What is Trauma?
Trauma comes from the Greek word for wound – and trauma victims/survivors are wounded persons deserving of healing. Trauma in our clinical opinion is an event or complex set of events that ruptures the soul, impacts the psyche, and dysregulates the nervous system to the degree that the individual is unable to cope. The event(s) are stored in the body, mind, fascia, bones, and DNA. Trauma is visceral, somatic, and cognitive. As a result of less than nurturing experiences, the individuals’ mind, body, and spirit are wounded – oftentimes staying stuck in that moment in time, in overt and covert ways.
According to the American Psychological Association, trauma is defined as “an emotional response to a terrible event like an accident, rape or natural disaster. Immediately after the event, shock and denial are typical. Longer term reactions include unpredictable emotions, flashbacks, strained relationships and even physical symptoms like headaches or nausea” (American Psychological Association, 2021). While this definition is widely accepted within the arenas of medical, mental, and behavioral health; some clinicians and researchers are providing a narrower – or laymen – conceptualization of trauma. We at BW and the Trauma Program Team appreciate and see the validity of the definition of trauma as ‘less than nurturing’ experiences.
How Beachway Treats Trauma
Beachway’s Trauma Resolution Program treats the symptoms left behind from the legacy of trauma. These symptoms that are left over from adverse less than nurturing experiences hinder ones’ ability to connect with themselves – and others – in meaningful, safe, and kind ways. They interfere with ones’ day-to-day living, creating challenges and struggles with sometimes what seems to be the simplest tasks. When completing the Trauma Resolution Program at Beachway, individuals will learn to identify trauma responses and triggers through psychoeducational and experiential methods to help each person understand their unique symptomology. With a greater understanding of how trauma impacts the neurobiological system, individuals can learn to self soothe with the goal of living in the “here and now” – and for their nervous systems to know that “that was then, this is now.”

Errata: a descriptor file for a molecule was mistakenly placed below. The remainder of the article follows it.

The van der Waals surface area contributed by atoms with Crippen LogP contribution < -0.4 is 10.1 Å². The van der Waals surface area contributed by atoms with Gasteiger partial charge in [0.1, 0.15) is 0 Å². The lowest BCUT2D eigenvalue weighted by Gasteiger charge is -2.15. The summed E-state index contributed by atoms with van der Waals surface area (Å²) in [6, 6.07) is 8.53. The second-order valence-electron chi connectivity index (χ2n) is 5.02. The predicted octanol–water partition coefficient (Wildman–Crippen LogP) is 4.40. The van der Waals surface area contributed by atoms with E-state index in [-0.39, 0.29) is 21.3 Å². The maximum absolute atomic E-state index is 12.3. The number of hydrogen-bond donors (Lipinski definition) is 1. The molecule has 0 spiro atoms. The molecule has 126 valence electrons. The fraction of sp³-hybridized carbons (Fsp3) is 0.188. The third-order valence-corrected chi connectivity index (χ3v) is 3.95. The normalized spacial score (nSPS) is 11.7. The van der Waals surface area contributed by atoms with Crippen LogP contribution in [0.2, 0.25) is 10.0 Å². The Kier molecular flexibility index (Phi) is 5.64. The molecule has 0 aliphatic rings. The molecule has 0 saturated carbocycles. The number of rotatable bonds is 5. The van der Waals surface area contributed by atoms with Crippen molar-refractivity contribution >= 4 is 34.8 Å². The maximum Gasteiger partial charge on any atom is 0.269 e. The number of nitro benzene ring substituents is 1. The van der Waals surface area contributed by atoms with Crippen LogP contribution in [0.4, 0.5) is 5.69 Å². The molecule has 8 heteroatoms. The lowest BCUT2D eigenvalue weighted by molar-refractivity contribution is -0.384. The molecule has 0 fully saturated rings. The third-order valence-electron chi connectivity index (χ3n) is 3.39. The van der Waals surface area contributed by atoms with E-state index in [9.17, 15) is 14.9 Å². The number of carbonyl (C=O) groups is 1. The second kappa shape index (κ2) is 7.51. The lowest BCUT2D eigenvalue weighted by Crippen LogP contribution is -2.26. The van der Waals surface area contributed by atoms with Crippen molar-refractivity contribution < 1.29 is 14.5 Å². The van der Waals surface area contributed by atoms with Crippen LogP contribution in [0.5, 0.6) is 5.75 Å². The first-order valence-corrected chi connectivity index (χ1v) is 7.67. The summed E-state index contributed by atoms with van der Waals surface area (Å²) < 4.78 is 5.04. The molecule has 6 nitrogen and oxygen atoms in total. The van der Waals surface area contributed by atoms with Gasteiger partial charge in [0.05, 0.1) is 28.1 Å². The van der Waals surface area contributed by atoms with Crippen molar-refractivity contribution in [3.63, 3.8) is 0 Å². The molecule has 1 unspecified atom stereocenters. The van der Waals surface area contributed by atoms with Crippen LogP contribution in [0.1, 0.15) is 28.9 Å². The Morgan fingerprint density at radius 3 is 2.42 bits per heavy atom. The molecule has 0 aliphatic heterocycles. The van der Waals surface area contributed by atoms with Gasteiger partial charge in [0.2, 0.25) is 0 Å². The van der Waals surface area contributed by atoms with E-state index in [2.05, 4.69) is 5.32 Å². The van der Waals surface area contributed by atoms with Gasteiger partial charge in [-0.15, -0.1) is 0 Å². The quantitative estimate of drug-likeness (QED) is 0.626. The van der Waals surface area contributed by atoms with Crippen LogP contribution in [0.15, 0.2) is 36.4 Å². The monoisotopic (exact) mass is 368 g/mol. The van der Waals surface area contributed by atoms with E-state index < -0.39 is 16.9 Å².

Our trauma groups meet (3) times per week, for a total of at least (10) hours of trauma group therapy per week – which does not include time with an individual primary therapist nor other trauma-centered groups. Trauma participants remain in trauma for 4-6 weeks; and most admitting participants require a stabilization period of 1-2 weeks prior to admitting. Our primary concern is the safety and well-being of the individual entering the program – and those already in the trauma groups. We clinically believe that trauma does not heal in solitary, and that the power of the group can assist with compassion, empathy, and connection.
Beachway’s Trauma Team utilizes trauma resolution-based assignments, psychodrama, experiential techniques, psychoeducation, challenging ones’ behaviors that are no longer serving them, somatic healing, and other diverse evidenced-based trauma therapy modalities. We assist and guide individuals towards finding a path of healing, integration, and whole-hearted connection with oneself and others. Beachway believes that every person’s trauma experience is unique, so too will their treatment experience. Whether trauma process occurs in a group setting and/or through individual therapeutic practices, each individual journey is guided by an experienced team of trauma trained professionals.
Research has shown that individuals who do not work through their experienced traumas through both a body and mind treatment models will continue to struggle with not fully understanding what happened and what is still perpetuating the lack of feeling connected to self and others. Something we consider and observe in our trauma clients is “as the trauma unfolds, the behaviors will make sense.” We help individuals gain an understanding that substance abuse, sex, and love addiction, the emotional void or emotion-seeking partnerships, lack of romantic desires, feelings of being unloved and not good enough, dysregulated nervous systems, negative core beliefs, extreme bouts of anxiety, and depressive-like symptoms, and other process addictions and behaviors that hinder them feeling whole-hearted and connected are quite literally ‘killing’ them from the inside.
More on Trauma Treatment and PTSD here